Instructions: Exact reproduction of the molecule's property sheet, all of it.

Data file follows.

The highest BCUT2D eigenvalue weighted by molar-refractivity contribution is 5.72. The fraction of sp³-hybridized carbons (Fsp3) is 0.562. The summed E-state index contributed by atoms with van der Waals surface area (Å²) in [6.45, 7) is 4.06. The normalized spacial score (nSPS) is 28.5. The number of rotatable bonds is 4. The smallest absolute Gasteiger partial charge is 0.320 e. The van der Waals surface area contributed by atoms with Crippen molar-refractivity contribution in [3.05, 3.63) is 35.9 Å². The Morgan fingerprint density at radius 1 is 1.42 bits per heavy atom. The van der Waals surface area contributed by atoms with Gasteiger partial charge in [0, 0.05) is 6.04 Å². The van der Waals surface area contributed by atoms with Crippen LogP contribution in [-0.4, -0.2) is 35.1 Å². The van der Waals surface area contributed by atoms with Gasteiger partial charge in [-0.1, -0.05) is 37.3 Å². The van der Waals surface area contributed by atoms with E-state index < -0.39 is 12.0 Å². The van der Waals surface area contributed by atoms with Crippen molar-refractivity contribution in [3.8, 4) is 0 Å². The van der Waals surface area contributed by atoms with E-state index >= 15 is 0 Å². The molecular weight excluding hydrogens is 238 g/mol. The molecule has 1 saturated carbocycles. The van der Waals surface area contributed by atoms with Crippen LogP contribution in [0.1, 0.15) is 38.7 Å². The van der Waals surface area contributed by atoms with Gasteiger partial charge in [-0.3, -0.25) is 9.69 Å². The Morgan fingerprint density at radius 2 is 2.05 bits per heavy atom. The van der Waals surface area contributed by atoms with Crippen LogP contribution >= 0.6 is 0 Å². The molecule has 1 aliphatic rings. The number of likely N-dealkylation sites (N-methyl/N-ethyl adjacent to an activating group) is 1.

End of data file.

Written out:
The highest BCUT2D eigenvalue weighted by molar-refractivity contribution is 5.72. The fraction of sp³-hybridized carbons (Fsp3) is 0.562. The summed E-state index contributed by atoms with van der Waals surface area (Å²) in [6.45, 7) is 4.06. The normalized spacial score (nSPS) is 28.5. The number of rotatable bonds is 4. The smallest absolute Gasteiger partial charge is 0.320 e. The van der Waals surface area contributed by atoms with Crippen molar-refractivity contribution in [3.05, 3.63) is 35.9 Å². The Morgan fingerprint density at radius 1 is 1.42 bits per heavy atom. The van der Waals surface area contributed by atoms with Gasteiger partial charge in [0, 0.05) is 6.04 Å². The van der Waals surface area contributed by atoms with Crippen LogP contribution in [-0.4, -0.2) is 35.1 Å². The van der Waals surface area contributed by atoms with Gasteiger partial charge in [-0.1, -0.05) is 37.3 Å². The van der Waals surface area contributed by atoms with E-state index < -0.39 is 12.0 Å². The van der Waals surface area contributed by atoms with Crippen molar-refractivity contribution in [3.8, 4) is 0 Å². The van der Waals surface area contributed by atoms with E-state index >= 15 is 0 Å². The molecular weight excluding hydrogens is 238 g/mol. The molecule has 1 saturated carbocycles. The van der Waals surface area contributed by atoms with Crippen LogP contribution in [0.1, 0.15) is 38.7 Å². The van der Waals surface area contributed by atoms with Gasteiger partial charge in [-0.3, -0.25) is 9.69 Å². The Morgan fingerprint density at radius 2 is 2.05 bits per heavy atom. The van der Waals surface area contributed by atoms with Crippen LogP contribution >= 0.6 is 0 Å². The molecule has 1 aliphatic rings. The number of likely N-dealkylation sites (N-methyl/N-ethyl adjacent to an activating group) is 1.